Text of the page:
Ode to Anime Studios – Toei Animation

Due to other commitments, I’ve been holding on to the same library books for a few months now, including the same anime reference books I keep using for this segment…Thank goodness for loan renewals.

Toei is one of the biggest companies in the history of anime – to start, it’s one of the oldest anime companies. To be precise, Toei was founded on July 31st 1956 as “Toei Douga” (with Douga meaning “moving pictures”) and only became “Toei Animation” in 1998 (Richmond 2009, Toei Animation 2006). Their aim back then was to take on Disney (Richmond 2009), but with the rise of Netflix and Amazon teaming up with anime companies plus 3D CGI companies like Polygon Pictures getting into the fray between Toei and its goals between 1956 and 2018, the competition can only get fiercer from here.

Furthermore, Toei is also notable in that it was critical in cementing the idea of “anime studios” as they stand now, as well as being the training ground for some big names – Osamu Tezuka, Hayao Miyazaki and the not-too-long-gone Isao Takahata (Richmond 2009). So don’t go underestimating Toei at all.

With that somewhat-scary pitch out of the way, what have they made that’s so great? Sailor Moon, Dragon Ball and One Piece are only some of the names under their beck and call. Notably, those are all long-runners due to franchise longevity, but they’re also in command of the more on-off Digimon franchise and they still have the occasional outlier entry, like Seikaisuru Kado, in the running for some seasons. A lot of their recent business seems to involve reboots, from Digimon Adventure Tri to the currently-airing Gegege no Kitaro (2018) (AniList n.d.). If you think about it, a “throw everything at the wall and see if it sticks” plus “rehash existing properties” business model does have its risks, but it must sure work well enough to keep Toei going for 62 years.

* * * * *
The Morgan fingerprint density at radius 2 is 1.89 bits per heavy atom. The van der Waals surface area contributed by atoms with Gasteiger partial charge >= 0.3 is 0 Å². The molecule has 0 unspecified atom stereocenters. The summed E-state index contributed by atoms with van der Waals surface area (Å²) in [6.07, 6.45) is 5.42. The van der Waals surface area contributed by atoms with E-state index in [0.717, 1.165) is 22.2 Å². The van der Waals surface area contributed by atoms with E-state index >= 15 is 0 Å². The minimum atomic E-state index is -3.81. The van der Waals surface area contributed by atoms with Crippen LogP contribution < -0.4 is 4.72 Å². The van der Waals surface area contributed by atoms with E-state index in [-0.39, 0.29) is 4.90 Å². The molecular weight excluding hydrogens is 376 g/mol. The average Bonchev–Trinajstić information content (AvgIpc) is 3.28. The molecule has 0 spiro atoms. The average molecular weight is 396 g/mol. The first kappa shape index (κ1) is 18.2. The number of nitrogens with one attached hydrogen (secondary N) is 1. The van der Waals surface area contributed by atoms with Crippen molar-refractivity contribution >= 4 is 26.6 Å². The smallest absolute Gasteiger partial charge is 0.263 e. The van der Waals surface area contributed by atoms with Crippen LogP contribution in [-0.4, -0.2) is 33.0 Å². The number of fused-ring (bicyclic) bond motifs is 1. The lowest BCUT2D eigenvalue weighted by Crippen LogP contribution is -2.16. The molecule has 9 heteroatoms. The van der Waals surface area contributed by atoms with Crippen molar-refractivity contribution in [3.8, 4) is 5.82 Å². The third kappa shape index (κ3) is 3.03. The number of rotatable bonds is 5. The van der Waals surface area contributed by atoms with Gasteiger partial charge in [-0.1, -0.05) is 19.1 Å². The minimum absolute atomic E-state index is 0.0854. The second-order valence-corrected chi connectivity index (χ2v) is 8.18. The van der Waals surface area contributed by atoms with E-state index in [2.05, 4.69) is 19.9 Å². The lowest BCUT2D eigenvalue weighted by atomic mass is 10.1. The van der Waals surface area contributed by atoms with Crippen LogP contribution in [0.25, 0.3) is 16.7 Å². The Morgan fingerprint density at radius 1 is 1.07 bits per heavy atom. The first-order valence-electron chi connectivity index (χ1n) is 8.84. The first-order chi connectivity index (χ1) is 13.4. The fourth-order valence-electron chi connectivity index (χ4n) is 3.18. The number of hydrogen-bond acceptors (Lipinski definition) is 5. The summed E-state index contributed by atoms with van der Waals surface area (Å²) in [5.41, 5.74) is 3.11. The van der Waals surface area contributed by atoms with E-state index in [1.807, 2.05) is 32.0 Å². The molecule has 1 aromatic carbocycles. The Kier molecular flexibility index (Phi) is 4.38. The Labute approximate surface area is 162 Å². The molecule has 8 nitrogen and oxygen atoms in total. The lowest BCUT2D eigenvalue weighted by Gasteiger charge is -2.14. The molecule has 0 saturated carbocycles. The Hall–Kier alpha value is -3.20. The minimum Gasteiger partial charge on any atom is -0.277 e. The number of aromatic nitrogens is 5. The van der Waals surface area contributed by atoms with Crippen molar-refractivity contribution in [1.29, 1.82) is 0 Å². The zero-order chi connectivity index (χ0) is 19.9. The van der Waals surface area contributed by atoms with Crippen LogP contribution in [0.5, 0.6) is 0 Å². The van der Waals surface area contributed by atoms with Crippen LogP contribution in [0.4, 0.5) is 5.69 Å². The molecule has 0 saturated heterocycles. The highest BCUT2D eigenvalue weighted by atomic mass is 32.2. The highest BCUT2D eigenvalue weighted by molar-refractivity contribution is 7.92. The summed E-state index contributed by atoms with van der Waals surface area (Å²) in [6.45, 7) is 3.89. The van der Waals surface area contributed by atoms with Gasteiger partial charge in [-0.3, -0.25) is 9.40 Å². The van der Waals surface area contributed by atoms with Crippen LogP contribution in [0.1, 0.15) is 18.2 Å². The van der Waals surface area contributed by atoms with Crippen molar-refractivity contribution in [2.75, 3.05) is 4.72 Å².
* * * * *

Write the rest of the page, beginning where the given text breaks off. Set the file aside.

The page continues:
As for a Toei work I like, it would be easy to pick Sailor Moon, the one franchise I blame for getting me here in the first place. However, that’s way too predictable, so I’m going to go for a little-known Toei shoujo title known as Ashita no Nadja. It’s so unknown that I only discovered it through a Cantonese dub and some not-so-very-legal means when I was less of a legal streaming advocate, but I’ll try to pitch it nonetheless…

Sure, some of you probably went “So what?” at the shoujo designation since it doesn’t disguise its romantic plot at all (one of its main love interests is basically a blonde Tuxedo Mask, up to and including the name “Black Rose”!), but it has surprisingly complex characters for this genre space and the titular protagonist is a competent part of a circus troupe, which is certainly something you don’t see every day in anime…unless, of course, you’re watching the somewhat similar Kaleido Star, but that’s a topic for another time. Furthermore, its international cast, despite the setting being 20th-century Europe, is something you didn’t see a lot in anime back when it was first airing in 2003(!) (Anime News Network n.d.). In retrospect, Ashita no Nadja makes me feel appreciative of how diverse characters have gotten in anime over the past 15 years, even though it’s something we take for granted in this internet-connected world.

So, what do you think about Toei Animation and their works? Do they run too long? Alternatively, did I manage to pitch Ashita no Nadja properly?


References

AniList n.d. Toei Animation. Available from: https://anilist.co/studio/18 [28th April 2018.]

Anime News Network n.d. Ashita no Nadja. Available from:  https://www.animenewsnetwork.com/encyclopedia/anime.php?id=2084 [22nd April 2018.]

Richmond, S 2009. The Rough Guide to Anime. London, England.

Toei Animation 2006. This year is the 50th anniversary of the foundation of Toei Animation Co., Ltd. Available from:  http://corp.toei-anim.co.jp/en/press/detail.php?id=96 %5B22nd April 2018.]

 

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